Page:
By Diana Diaz Delgado Raitala

“I want to go home [to my birth family]”, says the wife who has been mistreated by her husband, but her parents do not want her. There is so much poverty, her parents have no means to feed her, and her husband is her owner because he has paid for her with cows. Jane, a Luo woman, related this to me in order to explain some aspects of customary marriage on my ethnographic trip to eastern Kenya.

Bridewealth is the payment given by the groom and his kin to the bride’s family before or at marriage. Customary marriage involving bridewealth is a very common form of marriage in Kenya regardless of the ethnic group (Goody & Tambiah 1973; Comaroff 1980; Kanogo 2005). The brideprice is set in terms of cows and/or goats. Importantly, the payment is essential to legalize the union (Fortes 1972). The topic of bridewealth became the centre theme of my Master’s thesis.

Lanscape of the fieldsite. © Diana Raitala.

Lanscape from Nairobi towards the fieldsite. © Diana Raitala.

Although my dialogues with Jane and the other 28 participants in my interviews often were surrounded by an atmosphere of sadness and resignation, I have to say that the happiness of the ritual of customary marriage which I had the opportunity to witness will remain in my memory for ever. The ritual took place in a hut belonging to the grandmother of the bride. The neighbours and the congregation of the Seventh Day Adventist Church, which has many parishioners in Kenya, were all invited to the ceremony. A day before the ceremony the women (the bride, her family, the neighbours and I) started preparing the Kenyan delicacies which I show in the picture below.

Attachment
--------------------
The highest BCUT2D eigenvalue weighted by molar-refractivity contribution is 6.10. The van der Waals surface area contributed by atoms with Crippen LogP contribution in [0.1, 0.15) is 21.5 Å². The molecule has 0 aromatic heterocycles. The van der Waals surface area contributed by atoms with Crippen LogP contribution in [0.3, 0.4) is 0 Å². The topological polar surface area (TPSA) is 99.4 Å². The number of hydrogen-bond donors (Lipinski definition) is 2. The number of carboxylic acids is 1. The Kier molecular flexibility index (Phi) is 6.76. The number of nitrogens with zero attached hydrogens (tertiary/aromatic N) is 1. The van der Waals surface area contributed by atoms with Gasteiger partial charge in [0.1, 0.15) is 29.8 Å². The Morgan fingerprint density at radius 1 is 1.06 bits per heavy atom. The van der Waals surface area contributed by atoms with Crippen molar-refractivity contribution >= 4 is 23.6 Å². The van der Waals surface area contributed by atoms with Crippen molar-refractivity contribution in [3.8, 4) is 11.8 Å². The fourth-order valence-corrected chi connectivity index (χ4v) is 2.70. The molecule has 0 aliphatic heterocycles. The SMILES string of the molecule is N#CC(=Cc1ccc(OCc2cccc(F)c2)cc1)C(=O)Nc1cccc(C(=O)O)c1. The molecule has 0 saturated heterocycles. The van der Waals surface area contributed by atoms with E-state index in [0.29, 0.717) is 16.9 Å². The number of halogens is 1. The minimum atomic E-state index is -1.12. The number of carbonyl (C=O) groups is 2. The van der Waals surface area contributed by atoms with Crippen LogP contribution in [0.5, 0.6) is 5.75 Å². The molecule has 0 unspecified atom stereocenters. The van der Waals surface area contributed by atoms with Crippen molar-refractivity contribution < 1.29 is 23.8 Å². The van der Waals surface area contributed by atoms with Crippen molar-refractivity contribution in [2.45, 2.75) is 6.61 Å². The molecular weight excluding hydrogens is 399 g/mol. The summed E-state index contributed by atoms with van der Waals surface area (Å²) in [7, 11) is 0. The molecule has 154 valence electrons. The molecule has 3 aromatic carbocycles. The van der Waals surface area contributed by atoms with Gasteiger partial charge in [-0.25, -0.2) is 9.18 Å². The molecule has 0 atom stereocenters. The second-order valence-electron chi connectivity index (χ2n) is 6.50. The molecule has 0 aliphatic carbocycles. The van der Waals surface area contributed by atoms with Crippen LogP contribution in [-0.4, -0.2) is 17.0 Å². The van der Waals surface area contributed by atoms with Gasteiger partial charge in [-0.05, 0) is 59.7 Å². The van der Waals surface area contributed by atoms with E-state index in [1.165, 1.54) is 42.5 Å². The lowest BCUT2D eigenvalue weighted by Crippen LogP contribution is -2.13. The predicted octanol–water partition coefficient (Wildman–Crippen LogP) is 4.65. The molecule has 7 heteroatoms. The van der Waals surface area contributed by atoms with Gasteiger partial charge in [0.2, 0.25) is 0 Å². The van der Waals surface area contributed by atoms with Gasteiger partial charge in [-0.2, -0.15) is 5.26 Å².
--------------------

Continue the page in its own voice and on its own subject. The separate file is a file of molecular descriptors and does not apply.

Kenyan delicacies. © Diana Raitala.

The white dish is ugali, a porridge made from maize; the red dish is a traditional sauce made from tomatoes and masala called ring'o; the yellow and red dish is called rabolo, made from beans and vegetables, and avocado and banana are served as garnish.

I feel that my role in preparing food was that of a well-behaved spectator, ready to do something whenever the bride and her family asked; in fact I did physically nothing, only watched, but even to this day, some of the cooks insist that I was a great help. In the ceremony, two head of cattle (see picture below) were given as payment of bridewealth.